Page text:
Category Archives: Consulting

Flying Blind

I almost called this post “Nobody Knows Anything” but that might have been overkill. I’ll say what I have to say and let you be the judge. Let’s say that you buy a friend’s newborn a gift. You have it shipped to your house. The data says, correctly, that you bought an infant gift. That might also lead to an inferred piece of data that places your household into the “presence of infant” bin, leading to you seeing lots of ads for diapers. If you’re the one placing the ads for those diapers, you’re wasting money.

Lots of the data marketers routinely use is of that sort. It’s inferred. You can see that some thinking at work if you’re a Netflix user: the recommendation engine infers what you might like based on your past viewing. Of course, if your kids or someone else in the house watch something in which you have no interest, the accuracy of those recommendations is diminished (which is part of why there are separate profiles available when you log in). Inaccurate data is, sadly, more the norm than an aberration. Since this data is really what’s behind personalization and targeting, that inaccuracy is a big problem. Any business that buys data from third parties – and an awful lot do so – may be putting garbage into their system. Unfortunately, most don’t know that because there is little transparency in the data business and it’s impossible to verify what’s good and what’s not.

What should you do? Invest in collecting your own, first-person data. You can also demand transparency in any other data you use (good luck with that) with respect to how it was gathered and what it really represents. Is it inferred or does it come directly from consumers (did someone tell you they had a baby in the house or did you guess they did because they bought one infant item?). Who owns the data and was it gathered with the consumer’s permission?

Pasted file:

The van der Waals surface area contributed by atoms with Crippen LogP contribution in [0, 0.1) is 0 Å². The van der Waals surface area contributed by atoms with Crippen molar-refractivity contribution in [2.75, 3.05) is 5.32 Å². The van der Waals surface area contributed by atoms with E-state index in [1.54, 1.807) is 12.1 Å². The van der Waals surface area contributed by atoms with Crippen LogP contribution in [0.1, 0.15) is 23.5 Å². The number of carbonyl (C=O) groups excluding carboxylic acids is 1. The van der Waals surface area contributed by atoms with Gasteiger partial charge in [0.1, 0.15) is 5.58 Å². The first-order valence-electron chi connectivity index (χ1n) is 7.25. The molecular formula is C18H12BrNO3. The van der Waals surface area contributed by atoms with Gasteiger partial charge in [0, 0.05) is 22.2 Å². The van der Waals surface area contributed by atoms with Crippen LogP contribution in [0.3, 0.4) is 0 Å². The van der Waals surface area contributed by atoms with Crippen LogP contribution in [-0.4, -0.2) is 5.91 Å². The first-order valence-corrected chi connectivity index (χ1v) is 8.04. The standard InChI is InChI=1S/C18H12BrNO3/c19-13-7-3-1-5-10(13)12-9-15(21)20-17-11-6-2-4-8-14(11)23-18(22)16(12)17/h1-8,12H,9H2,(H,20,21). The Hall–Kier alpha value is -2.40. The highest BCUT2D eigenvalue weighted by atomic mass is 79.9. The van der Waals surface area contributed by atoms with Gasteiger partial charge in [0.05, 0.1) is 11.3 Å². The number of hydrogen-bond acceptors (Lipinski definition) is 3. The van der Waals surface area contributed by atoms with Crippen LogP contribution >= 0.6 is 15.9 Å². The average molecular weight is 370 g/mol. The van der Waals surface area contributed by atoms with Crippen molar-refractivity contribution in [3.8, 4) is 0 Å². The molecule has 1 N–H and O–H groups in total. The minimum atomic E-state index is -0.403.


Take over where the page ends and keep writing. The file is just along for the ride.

When Facebook tells its customers (marketers) that they have data on 41 million adults aged 18-49 in the US and there are only 31 million of those adults living in the US, you know much of the data is inferred and also that we have a problem. A recent study that found that 70% of marketers believe that the customer data their organizations are using for marketing is low quality or inconsistent. Why bother to market at all when you’re just flying blind?

Advertisements

Leave a comment

Filed under Consulting, Huh?

Tribute Bands And Your Business

Over the weekend I saw the Dark Star Orchestra. For those of you unfamiliar with the band, they’re one of the leading tribute bands out there and they play the music of The Grateful Dead. I’ve seen them several times and oddly enough each time I do it reminds me of a few business thoughts.

I played in several bands as I was growing up. We always felt we were a cover band. We were playing someone else’s songs but doing so in our own way. Most tribute bands go beyond that and attempt to recreate the sounds and often the appearance of the original artists. If you’re any sort of fan of The Dead you know that their performances were very hit or miss. The DSO is way more consistent and they sound just like The Dead on a great night each and every time. So what does this have to do with business?